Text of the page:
Jeff finished the outdoor brooder coop and we moved the chicks in to it. They love it. They finally have room to move around and play. I picked up six more chicks at the store yesterday – 2 silkie bantams and 4 dark brahmas. Supposedly they’re all pullets, but we will see as they grow. All but one of the older chicks have accepted them – Sunshine, the boss of the whole group, runs around and pecks at them. She’s pretty brutal. After she attacks them, the roosters attack her. So is the way of the chicken world, and this is a reminder of why I like having roosters in the flock when they’re little. Roosters keep the peace.

The older hens are out in the yard most every day and they are so happy. It gives me such a sense of pleasure to watch them scratch and peck in the grass.

Have a great weekend. Enjoy these quick shots from our daily life:







Signs of spring


The signs of spring are coming quickly now, one after the other. Little changes are rippling through our days. We’re noticing the usual things, such as the crocuses that are blooming (I planted them two autumns ago as early bee food, but alas there are no bees this year to enjoy them); the ground is mostly thawed and I spent time working the garden soil yesterday; the chickens are able to get out and about and forage on grass; ‘A’ and ‘H’ are enjoying playing outdoors without coats, hats and gloves; the Canada geese fly low overhead and honk, honk, honk.

There are other things too that come out of all these spring changes. The eggs from the chickens are a bit different this week – the shells are lumpy and thin. I think it’s the switch to foraging. I have no scientific proof of this, but it makes sense. I think their bodies are adjusting to the change in nutrition and it will take a little time for the egg shells to normalize. The cats are feeling the change in weather. Coco spends much of her day outdoors, and Grace, who is 14 now and looking more frail than ever, paces the house. She wants to stir, wants to go outside, but isn’t ready yet.

The end of the school year is in sight!


The girls are rounding the final corner in the homeschooling year. My goal is be done with formal schoolwork by the end of May. Their studies are all over the map at this point in the year. They take classes with other teachers (piano, recorder, science and art to name a few). With me they learn French, writing, spelling, history, math, literature, computer programming, geography, social studies, typing, handwriting (printing) and cursive. I allocate a lot of time for quiet reading (Harry Potter, Nancy Drew, Lloyd Alexander’s books and anything that resembles historical fiction are popular choices in our house right now). Now that the weather is warmer, outside play time has increased. Our days are full, to say the least.


The new chicks are happy in their brooder box, and when Jeff is finished building the new coop, they’ll love living there. I’ll be happy to have them out of the house at that point. They still need a warm environment and they cuddle under the heat lamp. The lamp will move outside to the new coop with them. The new coop has two primary purposes: 1. It’s a brooder for new chicks and a home for the young females who aren’t laying yet. When they begin to lay eggs, they can move to the main coop and join the older hens. 2. It will serve as an infirmary for sick chickens who need to be quarantined or isolated. When Laura got sick last fall, I realized that I didn’t have a good place to put sick chickens while they recovered. This new coop is smaller than the current one, with lower roosts (younger and ill chickens don’t have to jump very high to roost), and it will have an attached run, where the chicks/chickens can go outside but still be safe.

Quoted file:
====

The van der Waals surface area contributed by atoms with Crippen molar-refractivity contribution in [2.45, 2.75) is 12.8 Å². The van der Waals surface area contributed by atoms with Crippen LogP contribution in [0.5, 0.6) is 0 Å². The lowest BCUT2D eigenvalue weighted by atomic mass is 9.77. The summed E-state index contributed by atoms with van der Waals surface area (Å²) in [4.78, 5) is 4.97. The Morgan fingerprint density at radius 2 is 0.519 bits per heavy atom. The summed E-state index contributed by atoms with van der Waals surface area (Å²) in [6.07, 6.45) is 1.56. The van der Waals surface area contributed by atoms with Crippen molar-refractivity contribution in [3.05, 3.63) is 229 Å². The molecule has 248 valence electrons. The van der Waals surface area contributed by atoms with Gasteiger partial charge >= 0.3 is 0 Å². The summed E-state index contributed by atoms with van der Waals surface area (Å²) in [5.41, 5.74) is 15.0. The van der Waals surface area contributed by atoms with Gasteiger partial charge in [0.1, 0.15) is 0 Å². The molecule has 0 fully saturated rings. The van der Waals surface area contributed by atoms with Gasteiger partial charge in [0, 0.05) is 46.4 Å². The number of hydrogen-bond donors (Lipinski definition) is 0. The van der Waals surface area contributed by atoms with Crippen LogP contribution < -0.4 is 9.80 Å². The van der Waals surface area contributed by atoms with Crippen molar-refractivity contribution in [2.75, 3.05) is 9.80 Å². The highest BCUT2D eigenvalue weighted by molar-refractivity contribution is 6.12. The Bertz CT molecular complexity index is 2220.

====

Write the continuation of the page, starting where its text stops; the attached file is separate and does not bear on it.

New chicks: male or female?

I took some of the chicks out to photograph them today and I noticed that some crouched down low, as if to hide, while others stood tall and proud and eyed the camera. I have heard you can spot the difference between males and females by observing their body language in situations like this. The males stand tall while the females crouch down. See how the chicks in the photos below are standing differently? If this method works, it looks like I have 7 females and 8 males.  Ultimately it doesn’t matter right now how many males and females I have, because I plan to raise them all until they are ready for their next stop on the chicken train. When the males start acting like roosters (crowing), I’ll give them to a friend who will process and eat them. The hens will stay with me, and if I have enough, a few will go to another friend who is looking to grow her chicken family.



You learn something new every day, don’t you?


First day of Spring


The first day of Spring doesn’t feel very “springy” this year. There’s still snow covering the ground, the air is cold, and we’ve even seen a few snow flurries today. However, there are spots of bare ground here and there, where the snow has melted. Time and patience are required now. We have had a couple of warmer days and the girls have enjoyed spending time outside without coats and hats.

The Spring Chipmunk comes to our house the night before the first day of spring. It’s our version of the Easter Bunny. It came last night and hid eggs filled with jelly beans around the house. It left a few gifts for the girls and – surprise! – a bowl of jelly beans for Jeff and me. Yum. The girls each got a copy of the book Don’t Eat This Book and they love it. It is a book that encourages the reader to be interactive with the book. It makes you stretch your imagination and test your boundaries. It’s a good way to read and write. I’m glad they like the book!